Although of the utmost importance in principle, it appears to matter little in practice that Muslim scholars have pointed out that the terror attacks are totally devoid of any legitimacy in terms of Islamic law (sharia) and morality. The relevant legal principles—that jihad can only be proclaimed by the most authoritative scholar of jurisprudence in the land in question; that there were no grounds for waging a jihad in the given situation; that, even within a legitimate jihad, the use of fire as a weapon is prohibited; that the inviolability of non-combatants is always to be strictly observed; that suicide is prohibited in Islam—these principles, and others, have been properly stressed by the appropriate sharia experts; and they have been duly amplified by leaders and statesmen in the Muslim world and the West. Nonetheless, here in the West, the abiding image of “Islamic jihad” seems to be determined not so much by legal niceties as by images and stereotypes, in particular, in the immediate aftermath of the attacks, the potent juxtaposition of two scenes: the apocalyptic carnage at “Ground Zero”—where the Twin Towers used to stand; and mobs of enraged Muslims bellowing anti-Western slogans to the refrain of “Allahu akbar.”
In such a situation, where the traditional spirit of Islam, and of the meaning, role, and significance of jihad within it, is being distorted beyond recognition, it behooves all those who stand opposed both to media stereotypes of jihadism and to those misguided fanatics who provide the material for the stereotypes, to denounce in the strongest possible terms all forms of terrorism that masquerade as jihad. Many, though, will understandably be asking the question: if this is not jihad, then what is true jihad? They should be given an answer.
Islamic Principles and Muslim Practice
While it would be a relatively easy to cite traditional Islamic principles which reveal the totally un-Islamic nature of this ideology of jihadis, we believe that this form of argument critique will be much more effective if it is complemented with actions, deeds, personalities, and episodes that exemplify the principles in question, thereby putting flesh and blood on the bare bones of theory. For it is one thing to quote Qur’anic verses‚quite another to see them embodied in action... (ref to Saladin). There is a rich tradition of chivalry from which to draw.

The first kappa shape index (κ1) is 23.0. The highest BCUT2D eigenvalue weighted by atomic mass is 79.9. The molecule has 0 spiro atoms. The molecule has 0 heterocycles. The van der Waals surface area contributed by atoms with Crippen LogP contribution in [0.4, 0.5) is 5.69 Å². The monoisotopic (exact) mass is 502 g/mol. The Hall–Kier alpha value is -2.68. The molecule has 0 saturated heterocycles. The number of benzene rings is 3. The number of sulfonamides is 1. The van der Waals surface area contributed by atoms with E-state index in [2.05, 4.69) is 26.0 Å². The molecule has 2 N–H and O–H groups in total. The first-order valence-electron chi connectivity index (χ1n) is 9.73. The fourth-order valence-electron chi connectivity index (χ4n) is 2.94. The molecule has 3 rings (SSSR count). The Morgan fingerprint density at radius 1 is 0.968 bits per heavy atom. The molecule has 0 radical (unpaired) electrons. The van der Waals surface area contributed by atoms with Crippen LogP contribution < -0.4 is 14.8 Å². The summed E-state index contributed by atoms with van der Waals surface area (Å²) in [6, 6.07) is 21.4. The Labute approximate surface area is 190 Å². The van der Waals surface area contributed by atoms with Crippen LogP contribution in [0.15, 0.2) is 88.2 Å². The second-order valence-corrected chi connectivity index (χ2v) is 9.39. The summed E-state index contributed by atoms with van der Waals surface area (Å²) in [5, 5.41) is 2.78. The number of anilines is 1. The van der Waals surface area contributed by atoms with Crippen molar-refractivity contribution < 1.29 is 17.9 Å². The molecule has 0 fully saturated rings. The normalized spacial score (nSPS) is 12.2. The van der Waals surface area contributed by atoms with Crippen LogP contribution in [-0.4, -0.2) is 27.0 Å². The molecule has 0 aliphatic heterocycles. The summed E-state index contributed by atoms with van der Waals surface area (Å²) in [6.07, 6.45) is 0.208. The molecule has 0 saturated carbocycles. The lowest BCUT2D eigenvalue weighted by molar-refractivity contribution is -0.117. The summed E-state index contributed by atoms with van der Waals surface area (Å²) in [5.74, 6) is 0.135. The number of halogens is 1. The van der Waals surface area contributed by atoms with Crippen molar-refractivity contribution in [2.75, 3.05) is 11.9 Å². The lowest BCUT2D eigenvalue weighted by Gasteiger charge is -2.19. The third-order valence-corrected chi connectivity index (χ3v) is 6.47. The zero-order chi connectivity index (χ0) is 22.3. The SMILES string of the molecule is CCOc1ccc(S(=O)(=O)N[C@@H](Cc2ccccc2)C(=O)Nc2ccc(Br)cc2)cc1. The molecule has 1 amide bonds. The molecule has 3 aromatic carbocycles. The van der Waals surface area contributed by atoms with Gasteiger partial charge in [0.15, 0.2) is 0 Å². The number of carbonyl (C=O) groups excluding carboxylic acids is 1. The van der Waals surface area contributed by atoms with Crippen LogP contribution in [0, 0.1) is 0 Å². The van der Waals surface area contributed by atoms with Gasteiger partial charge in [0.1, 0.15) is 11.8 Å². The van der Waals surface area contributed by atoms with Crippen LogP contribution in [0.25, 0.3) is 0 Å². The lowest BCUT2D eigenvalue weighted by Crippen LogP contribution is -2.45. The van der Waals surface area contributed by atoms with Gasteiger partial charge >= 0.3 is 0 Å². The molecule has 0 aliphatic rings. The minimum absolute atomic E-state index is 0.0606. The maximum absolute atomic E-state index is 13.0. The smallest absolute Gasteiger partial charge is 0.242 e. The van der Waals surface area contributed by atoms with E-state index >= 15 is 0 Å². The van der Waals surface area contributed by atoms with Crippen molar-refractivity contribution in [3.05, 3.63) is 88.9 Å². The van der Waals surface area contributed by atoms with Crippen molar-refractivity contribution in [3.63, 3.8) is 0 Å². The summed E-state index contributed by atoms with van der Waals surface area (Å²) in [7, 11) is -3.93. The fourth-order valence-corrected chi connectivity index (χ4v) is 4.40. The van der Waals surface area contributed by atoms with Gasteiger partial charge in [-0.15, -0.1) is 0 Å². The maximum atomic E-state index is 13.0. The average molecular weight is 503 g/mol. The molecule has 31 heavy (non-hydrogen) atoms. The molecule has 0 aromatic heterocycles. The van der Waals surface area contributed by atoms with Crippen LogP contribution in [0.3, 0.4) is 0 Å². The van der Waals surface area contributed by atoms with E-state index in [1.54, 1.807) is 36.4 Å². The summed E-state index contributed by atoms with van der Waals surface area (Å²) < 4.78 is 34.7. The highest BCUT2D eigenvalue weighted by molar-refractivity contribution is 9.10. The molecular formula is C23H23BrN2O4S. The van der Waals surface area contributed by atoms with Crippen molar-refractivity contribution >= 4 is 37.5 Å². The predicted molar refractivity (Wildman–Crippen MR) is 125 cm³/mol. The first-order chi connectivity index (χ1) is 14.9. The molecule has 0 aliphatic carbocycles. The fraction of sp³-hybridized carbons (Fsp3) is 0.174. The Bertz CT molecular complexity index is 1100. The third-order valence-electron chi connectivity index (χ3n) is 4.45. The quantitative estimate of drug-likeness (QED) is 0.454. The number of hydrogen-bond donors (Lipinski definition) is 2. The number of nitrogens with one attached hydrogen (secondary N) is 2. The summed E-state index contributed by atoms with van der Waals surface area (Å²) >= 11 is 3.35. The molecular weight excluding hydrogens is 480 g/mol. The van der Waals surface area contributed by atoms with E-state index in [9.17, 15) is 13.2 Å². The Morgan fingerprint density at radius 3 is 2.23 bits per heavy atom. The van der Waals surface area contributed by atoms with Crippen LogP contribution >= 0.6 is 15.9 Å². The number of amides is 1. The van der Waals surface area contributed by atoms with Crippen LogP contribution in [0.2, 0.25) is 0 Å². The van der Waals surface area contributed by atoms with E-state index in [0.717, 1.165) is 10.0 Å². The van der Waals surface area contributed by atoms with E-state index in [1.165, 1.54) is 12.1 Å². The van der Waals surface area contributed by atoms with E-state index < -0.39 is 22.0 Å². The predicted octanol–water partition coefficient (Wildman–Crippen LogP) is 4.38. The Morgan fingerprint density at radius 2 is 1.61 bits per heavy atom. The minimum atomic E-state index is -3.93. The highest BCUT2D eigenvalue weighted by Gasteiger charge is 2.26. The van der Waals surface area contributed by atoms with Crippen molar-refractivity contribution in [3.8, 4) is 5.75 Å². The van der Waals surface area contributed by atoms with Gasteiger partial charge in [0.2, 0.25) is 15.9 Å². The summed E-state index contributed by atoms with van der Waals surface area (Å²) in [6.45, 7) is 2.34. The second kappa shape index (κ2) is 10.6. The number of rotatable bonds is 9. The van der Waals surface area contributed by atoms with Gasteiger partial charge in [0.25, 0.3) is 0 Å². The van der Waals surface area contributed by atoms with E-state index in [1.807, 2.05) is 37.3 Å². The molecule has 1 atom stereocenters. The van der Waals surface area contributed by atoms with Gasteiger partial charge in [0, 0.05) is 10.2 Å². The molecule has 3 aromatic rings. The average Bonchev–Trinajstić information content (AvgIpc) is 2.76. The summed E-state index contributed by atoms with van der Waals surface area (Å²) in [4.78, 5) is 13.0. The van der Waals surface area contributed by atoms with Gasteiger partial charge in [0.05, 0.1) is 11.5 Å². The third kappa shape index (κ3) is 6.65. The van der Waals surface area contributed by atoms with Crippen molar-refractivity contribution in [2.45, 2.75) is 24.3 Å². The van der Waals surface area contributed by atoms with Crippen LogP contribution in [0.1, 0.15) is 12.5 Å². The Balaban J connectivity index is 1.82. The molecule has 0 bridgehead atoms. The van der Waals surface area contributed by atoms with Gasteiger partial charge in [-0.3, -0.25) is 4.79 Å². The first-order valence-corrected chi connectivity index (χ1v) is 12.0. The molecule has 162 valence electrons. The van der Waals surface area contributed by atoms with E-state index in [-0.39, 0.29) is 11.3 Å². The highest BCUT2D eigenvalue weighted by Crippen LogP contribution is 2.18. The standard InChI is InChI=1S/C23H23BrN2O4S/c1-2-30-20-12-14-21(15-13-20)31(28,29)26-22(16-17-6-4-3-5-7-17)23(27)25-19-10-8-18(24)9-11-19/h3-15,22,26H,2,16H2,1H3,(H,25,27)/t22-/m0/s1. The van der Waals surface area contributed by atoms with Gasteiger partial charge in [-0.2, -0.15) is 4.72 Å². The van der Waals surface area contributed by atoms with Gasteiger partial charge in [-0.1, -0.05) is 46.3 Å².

Mercy and Compassion Express the Fundamental Nature of God
Mercy, compassion, and forbearance are certainly key aspects of the authentic spirit of jihad; it is not simply a question of fierceness in war, it is much more about knowing when fighting is unavoidable, how the fight is to be conducted, and to exercise, whenever possible, the virtues of mercy and gentleness. The following verses are relevant in this regard:
“Warfare is ordained for you, though it is hateful unto you. Mohammed is the messenger of God; and those with him are fierce against the disbelievers, and merciful amongst themselves. And fight in the way of God those who fight you, but do not commit aggression. God loveth not the aggressors...”
Repeatedly in the Qur’an, one is brought back to the imperative of showing mercy and compassion wherever possible. This is a principle that relates not so much to legalism or sentimentality as to the deepest nature of things; for, in the Islamic perspective, compassion is the very essence of the Real. The divine creative force is, again and again in the Qur’an,identified with ar-Rahman; and the principle of revelation itself, likewise, is identified with this same divine quality... This ontological imperative of mercy must always be borne in mind when considering issues connected with warfare and Islam. The examples of merciful magnanimity which we observe throughout the tradition of Muslim chivalry are not simply instances of individual virtue, but above all, natural fruits of this ontological imperative; and no one manifested this imperative so fully as the Prophet himself. Indeed, Saladin’s magnanimity at Jerusalem can be seen as an echo of the Prophet’s conduct at his conquest of Mecca...